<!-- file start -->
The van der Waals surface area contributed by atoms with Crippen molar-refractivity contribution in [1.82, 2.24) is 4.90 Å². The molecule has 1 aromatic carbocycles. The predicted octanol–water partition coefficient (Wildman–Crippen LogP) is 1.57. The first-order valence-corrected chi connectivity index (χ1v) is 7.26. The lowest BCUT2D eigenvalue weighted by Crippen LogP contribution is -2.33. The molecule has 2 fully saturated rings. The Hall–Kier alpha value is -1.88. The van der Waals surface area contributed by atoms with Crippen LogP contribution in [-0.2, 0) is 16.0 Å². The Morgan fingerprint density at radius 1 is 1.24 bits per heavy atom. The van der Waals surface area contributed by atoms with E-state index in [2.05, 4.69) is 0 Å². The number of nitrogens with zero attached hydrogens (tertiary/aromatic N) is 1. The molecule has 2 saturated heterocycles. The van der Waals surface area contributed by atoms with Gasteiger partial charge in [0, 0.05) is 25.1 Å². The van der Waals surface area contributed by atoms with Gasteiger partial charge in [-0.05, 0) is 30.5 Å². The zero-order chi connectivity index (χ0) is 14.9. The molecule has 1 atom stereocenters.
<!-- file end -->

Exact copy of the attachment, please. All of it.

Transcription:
The van der Waals surface area contributed by atoms with Crippen molar-refractivity contribution in [1.82, 2.24) is 4.90 Å². The molecule has 1 aromatic carbocycles. The predicted octanol–water partition coefficient (Wildman–Crippen LogP) is 1.57. The first-order valence-corrected chi connectivity index (χ1v) is 7.26. The lowest BCUT2D eigenvalue weighted by Crippen LogP contribution is -2.33. The molecule has 2 fully saturated rings. The Hall–Kier alpha value is -1.88. The van der Waals surface area contributed by atoms with Crippen LogP contribution in [-0.2, 0) is 16.0 Å². The Morgan fingerprint density at radius 1 is 1.24 bits per heavy atom. The van der Waals surface area contributed by atoms with E-state index in [2.05, 4.69) is 0 Å². The number of nitrogens with zero attached hydrogens (tertiary/aromatic N) is 1. The molecule has 2 saturated heterocycles. The van der Waals surface area contributed by atoms with Gasteiger partial charge in [0, 0.05) is 25.1 Å². The van der Waals surface area contributed by atoms with Gasteiger partial charge in [-0.05, 0) is 30.5 Å². The zero-order chi connectivity index (χ0) is 14.9. The molecule has 1 atom stereocenters.